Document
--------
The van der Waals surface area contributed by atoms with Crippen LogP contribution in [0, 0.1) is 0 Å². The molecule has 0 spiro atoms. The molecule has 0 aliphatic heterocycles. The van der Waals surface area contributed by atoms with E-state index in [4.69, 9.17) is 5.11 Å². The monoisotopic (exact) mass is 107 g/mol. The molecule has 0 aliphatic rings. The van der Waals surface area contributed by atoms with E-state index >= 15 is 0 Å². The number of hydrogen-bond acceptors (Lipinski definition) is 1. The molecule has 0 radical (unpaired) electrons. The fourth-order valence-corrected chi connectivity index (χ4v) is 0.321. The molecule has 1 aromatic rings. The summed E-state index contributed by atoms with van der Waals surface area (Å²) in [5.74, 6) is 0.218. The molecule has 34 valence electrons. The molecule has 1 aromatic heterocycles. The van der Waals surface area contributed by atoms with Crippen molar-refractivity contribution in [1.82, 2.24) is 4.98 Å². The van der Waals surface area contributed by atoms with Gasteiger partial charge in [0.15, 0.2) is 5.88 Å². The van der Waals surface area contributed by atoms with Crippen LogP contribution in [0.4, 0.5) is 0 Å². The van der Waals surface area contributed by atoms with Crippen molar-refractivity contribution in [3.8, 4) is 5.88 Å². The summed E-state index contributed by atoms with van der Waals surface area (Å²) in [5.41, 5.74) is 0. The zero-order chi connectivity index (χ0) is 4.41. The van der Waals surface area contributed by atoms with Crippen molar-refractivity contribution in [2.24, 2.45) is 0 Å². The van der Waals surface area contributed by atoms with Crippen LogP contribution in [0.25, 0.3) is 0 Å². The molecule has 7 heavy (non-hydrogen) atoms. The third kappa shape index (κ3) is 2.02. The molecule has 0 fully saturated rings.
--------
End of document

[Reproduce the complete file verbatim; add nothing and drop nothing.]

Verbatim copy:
The van der Waals surface area contributed by atoms with Crippen LogP contribution in [0, 0.1) is 0 Å². The molecule has 0 spiro atoms. The molecule has 0 aliphatic heterocycles. The van der Waals surface area contributed by atoms with E-state index in [4.69, 9.17) is 5.11 Å². The monoisotopic (exact) mass is 107 g/mol. The molecule has 0 aliphatic rings. The van der Waals surface area contributed by atoms with E-state index >= 15 is 0 Å². The number of hydrogen-bond acceptors (Lipinski definition) is 1. The molecule has 0 radical (unpaired) electrons. The fourth-order valence-corrected chi connectivity index (χ4v) is 0.321. The molecule has 1 aromatic rings. The summed E-state index contributed by atoms with van der Waals surface area (Å²) in [5.74, 6) is 0.218. The molecule has 34 valence electrons. The molecule has 1 aromatic heterocycles. The van der Waals surface area contributed by atoms with Crippen molar-refractivity contribution in [1.82, 2.24) is 4.98 Å². The van der Waals surface area contributed by atoms with Gasteiger partial charge in [0.15, 0.2) is 5.88 Å². The van der Waals surface area contributed by atoms with Crippen LogP contribution in [0.4, 0.5) is 0 Å². The van der Waals surface area contributed by atoms with Crippen molar-refractivity contribution in [3.8, 4) is 5.88 Å². The summed E-state index contributed by atoms with van der Waals surface area (Å²) in [5.41, 5.74) is 0. The zero-order chi connectivity index (χ0) is 4.41. The van der Waals surface area contributed by atoms with Crippen molar-refractivity contribution in [2.24, 2.45) is 0 Å². The van der Waals surface area contributed by atoms with Crippen LogP contribution in [0.25, 0.3) is 0 Å². The molecule has 7 heavy (non-hydrogen) atoms. The third kappa shape index (κ3) is 2.02. The molecule has 0 fully saturated rings.